Kudakwashe Mhundwa, Harare Bureau
International Air Transport Association (IATA), a trade association which represents interests of the world’s airlines, has issued a directive to local travel agents that all remittances of amounts due to them will only be accepted in United States dollars.
All payments accruing to airlines are routed through the Canada head-quartered group. However, depleted nostro accounts have been making it increasingly difficult to switch from bond note-denominated payments to US dollar-based settlements.
Ethiopian Airlines is reportedly failing to repatriate funds amounting to US$18 million from Zimbabwe due to the shortage of foreign currency in the country.
Other foreign airlines operating in Zimbabwe that are failing to repatriate their money, include South African Airways which is reportedly owed about US$10 million.
In a circular dated March 20, 2019, IATA said it can no longer accept the use of direct debit as a remittance method in the market.
“Pursuant of the monetary policy statement announced by the central bank, with effect from February 20, 2019, and the resulting banking infrastructure and the operating environment alignment charges in Zimbabwe, please be advised that effective immediately IATA can only accept remittances of amounts due in the billing currency of the BSP in Zimbabwe, the United states dollars (USD).
“We also regret to inform you that we can no longer support the use of direct debits as a remittance method in the market effectively today, the service has been suspended and will be unavailable until further notice.
“All IATA payments shall be in United States dollar and should be remitted via bank transfer or cash,” read part of the circular.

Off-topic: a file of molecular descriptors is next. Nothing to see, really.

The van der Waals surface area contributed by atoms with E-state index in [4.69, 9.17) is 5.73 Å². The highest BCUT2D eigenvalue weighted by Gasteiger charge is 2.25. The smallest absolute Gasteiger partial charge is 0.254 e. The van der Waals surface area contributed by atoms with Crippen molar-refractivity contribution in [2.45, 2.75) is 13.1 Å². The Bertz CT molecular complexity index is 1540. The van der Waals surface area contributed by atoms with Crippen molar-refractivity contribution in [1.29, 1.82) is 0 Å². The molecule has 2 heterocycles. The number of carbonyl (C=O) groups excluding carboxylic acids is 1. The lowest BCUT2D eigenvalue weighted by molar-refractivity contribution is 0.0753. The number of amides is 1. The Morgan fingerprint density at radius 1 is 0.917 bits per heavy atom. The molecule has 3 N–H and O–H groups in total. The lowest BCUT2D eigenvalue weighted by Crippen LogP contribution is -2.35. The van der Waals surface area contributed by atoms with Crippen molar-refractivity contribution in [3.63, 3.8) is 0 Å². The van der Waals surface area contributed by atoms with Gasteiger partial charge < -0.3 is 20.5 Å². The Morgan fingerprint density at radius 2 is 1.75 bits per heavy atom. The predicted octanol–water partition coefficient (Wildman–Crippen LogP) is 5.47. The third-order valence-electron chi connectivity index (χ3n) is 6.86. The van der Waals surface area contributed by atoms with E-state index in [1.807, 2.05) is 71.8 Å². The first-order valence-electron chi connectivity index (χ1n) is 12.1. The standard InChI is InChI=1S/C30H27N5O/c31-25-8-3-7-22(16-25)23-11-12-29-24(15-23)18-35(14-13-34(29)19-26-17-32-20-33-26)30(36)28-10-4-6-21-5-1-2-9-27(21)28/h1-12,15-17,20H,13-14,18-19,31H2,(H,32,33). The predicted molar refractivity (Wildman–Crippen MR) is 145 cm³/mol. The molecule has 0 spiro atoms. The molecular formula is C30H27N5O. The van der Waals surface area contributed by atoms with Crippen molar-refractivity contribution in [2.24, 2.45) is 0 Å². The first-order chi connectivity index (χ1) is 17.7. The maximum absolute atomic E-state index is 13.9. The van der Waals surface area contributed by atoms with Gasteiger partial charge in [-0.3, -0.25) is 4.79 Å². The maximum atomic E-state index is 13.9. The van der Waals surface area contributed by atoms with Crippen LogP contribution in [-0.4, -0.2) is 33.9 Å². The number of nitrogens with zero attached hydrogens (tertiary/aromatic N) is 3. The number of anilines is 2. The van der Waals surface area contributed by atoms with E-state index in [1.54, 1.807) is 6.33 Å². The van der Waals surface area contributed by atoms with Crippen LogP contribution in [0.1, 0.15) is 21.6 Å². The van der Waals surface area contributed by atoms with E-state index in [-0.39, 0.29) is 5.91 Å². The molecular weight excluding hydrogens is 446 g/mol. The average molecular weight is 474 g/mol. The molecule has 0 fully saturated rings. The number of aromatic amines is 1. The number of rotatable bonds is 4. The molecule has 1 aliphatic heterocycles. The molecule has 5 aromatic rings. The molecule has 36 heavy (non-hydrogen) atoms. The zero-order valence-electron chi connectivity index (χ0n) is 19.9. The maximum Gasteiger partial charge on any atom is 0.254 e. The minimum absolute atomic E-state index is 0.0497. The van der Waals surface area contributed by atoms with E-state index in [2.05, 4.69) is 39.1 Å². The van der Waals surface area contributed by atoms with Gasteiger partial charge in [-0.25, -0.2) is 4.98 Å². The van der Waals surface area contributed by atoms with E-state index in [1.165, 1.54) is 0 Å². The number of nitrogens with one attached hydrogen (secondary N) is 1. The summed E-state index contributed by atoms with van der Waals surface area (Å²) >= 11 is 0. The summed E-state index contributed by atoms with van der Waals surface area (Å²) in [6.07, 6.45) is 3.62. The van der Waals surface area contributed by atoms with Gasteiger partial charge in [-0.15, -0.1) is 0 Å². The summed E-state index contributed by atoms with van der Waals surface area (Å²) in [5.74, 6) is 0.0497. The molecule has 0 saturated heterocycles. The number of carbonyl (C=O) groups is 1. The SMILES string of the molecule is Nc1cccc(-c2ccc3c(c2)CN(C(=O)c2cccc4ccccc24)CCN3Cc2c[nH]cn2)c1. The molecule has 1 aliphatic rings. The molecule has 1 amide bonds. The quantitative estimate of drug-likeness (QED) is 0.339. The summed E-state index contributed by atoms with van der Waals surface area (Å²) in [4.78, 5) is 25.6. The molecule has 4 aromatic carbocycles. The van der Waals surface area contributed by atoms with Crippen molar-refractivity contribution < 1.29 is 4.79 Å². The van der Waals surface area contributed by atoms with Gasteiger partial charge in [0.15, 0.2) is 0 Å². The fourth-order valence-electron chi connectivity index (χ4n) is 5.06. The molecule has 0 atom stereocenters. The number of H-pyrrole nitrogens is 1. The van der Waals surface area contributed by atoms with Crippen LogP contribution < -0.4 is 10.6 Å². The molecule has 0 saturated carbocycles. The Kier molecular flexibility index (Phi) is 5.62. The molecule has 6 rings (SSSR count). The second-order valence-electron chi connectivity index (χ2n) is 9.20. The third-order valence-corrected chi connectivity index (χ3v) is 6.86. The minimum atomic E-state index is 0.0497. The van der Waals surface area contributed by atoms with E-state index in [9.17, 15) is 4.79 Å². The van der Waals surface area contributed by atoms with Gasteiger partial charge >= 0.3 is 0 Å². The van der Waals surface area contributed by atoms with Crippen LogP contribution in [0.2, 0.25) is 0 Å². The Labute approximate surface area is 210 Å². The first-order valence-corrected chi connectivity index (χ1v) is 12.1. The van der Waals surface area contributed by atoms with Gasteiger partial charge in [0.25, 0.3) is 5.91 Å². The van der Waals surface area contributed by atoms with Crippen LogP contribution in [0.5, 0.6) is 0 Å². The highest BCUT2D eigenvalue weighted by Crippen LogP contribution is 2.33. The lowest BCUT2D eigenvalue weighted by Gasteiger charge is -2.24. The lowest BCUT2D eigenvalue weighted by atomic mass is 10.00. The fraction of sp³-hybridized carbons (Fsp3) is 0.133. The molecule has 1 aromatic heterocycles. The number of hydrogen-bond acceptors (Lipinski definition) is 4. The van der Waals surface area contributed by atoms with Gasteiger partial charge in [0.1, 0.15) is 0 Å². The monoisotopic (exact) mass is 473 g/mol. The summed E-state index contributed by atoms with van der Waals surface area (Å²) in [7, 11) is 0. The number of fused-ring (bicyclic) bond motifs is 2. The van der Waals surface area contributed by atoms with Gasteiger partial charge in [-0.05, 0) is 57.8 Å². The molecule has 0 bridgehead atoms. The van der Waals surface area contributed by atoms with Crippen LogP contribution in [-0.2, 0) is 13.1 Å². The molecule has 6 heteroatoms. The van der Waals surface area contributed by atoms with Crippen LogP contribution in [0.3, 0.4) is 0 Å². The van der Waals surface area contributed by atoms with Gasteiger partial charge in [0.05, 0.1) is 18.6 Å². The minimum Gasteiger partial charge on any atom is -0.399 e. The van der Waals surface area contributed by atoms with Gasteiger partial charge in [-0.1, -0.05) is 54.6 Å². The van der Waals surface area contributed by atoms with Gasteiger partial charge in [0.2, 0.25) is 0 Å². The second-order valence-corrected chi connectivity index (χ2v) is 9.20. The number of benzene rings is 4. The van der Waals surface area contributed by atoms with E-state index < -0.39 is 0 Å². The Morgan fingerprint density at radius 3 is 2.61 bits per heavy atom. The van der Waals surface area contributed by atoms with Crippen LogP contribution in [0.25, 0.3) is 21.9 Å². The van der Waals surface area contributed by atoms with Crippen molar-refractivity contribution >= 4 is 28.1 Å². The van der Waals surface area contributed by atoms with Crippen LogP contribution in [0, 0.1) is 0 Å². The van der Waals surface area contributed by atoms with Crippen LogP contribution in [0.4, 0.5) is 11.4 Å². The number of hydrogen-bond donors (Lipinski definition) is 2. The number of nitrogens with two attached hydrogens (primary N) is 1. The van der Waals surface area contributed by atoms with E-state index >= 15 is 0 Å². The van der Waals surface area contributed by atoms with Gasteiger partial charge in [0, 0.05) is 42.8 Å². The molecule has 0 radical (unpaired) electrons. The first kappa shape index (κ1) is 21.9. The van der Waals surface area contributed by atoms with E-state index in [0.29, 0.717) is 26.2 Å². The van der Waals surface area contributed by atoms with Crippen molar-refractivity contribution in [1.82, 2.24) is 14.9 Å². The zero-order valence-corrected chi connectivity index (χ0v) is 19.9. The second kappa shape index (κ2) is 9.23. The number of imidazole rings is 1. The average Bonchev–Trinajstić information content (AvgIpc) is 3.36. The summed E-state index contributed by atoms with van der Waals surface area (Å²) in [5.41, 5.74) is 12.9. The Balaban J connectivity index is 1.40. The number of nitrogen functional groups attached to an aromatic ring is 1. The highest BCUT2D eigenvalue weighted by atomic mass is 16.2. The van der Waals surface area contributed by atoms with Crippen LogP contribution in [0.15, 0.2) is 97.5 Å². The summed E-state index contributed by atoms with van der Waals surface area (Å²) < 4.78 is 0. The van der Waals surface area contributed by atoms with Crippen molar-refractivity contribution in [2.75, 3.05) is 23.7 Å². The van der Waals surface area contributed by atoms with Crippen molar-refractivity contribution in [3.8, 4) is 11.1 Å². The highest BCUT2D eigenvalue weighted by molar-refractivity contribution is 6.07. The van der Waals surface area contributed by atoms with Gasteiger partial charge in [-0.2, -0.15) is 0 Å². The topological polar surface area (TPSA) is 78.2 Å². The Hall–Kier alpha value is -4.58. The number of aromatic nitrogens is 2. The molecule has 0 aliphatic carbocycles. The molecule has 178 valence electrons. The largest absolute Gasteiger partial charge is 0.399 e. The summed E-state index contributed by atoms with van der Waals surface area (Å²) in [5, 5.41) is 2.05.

Similarly, the country’s national airliner, Air Zimbabwe, has also advised travel agents that air fares will remain unchanged in US dollar terms, however, RTGS payments will be determined by the exchange rate.
“In view of the monetary policy statement announced on February 20, 2019, IATA has advised that the Zimbabwe BSP billing currency is now in US dollars and can only accept remittances due in United States dollars.
“In that regard we further point our fares and other charges such as penalty fees, excess baggage and other services are currently denominated in USD. Our fees will remain unchanged in USD terms, RTGS sales are available through UM sales office and only at applicable exchange rate,” said Air Zimbabwe.
In January RwandaAir also withdrew sale of its tickets in local currency.
The Reserve Bank of Zimbabwe (RBZ) last year committed to make monthly payments of US$4 million to pay off the $150 million owed to international airlines.
RBZ statistics show that $56,3 million had been spent on AITA and airlines during the January-June 2017 period, with banks having funded $13,5 million of that amount.